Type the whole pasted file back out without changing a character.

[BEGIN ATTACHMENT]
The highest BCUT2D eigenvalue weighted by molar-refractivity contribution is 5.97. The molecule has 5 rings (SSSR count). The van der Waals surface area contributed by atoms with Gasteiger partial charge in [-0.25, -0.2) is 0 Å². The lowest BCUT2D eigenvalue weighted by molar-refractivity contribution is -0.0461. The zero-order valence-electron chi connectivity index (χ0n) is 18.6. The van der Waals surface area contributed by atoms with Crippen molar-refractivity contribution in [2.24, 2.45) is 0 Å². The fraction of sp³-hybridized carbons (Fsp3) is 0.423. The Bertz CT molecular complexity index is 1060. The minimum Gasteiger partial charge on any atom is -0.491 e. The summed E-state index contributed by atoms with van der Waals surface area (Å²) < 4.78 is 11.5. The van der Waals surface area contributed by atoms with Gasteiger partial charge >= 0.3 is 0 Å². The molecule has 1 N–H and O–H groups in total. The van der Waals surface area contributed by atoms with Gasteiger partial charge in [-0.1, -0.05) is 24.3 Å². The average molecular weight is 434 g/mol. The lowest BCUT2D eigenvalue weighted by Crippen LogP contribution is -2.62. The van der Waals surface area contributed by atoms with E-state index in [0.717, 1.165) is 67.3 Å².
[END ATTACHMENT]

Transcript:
The highest BCUT2D eigenvalue weighted by molar-refractivity contribution is 5.97. The molecule has 5 rings (SSSR count). The van der Waals surface area contributed by atoms with Gasteiger partial charge in [-0.25, -0.2) is 0 Å². The lowest BCUT2D eigenvalue weighted by molar-refractivity contribution is -0.0461. The zero-order valence-electron chi connectivity index (χ0n) is 18.6. The van der Waals surface area contributed by atoms with Crippen molar-refractivity contribution in [2.24, 2.45) is 0 Å². The fraction of sp³-hybridized carbons (Fsp3) is 0.423. The Bertz CT molecular complexity index is 1060. The minimum Gasteiger partial charge on any atom is -0.491 e. The summed E-state index contributed by atoms with van der Waals surface area (Å²) < 4.78 is 11.5. The van der Waals surface area contributed by atoms with Gasteiger partial charge >= 0.3 is 0 Å². The molecule has 1 N–H and O–H groups in total. The van der Waals surface area contributed by atoms with Gasteiger partial charge in [-0.1, -0.05) is 24.3 Å². The average molecular weight is 434 g/mol. The lowest BCUT2D eigenvalue weighted by Crippen LogP contribution is -2.62. The van der Waals surface area contributed by atoms with E-state index in [0.717, 1.165) is 67.3 Å².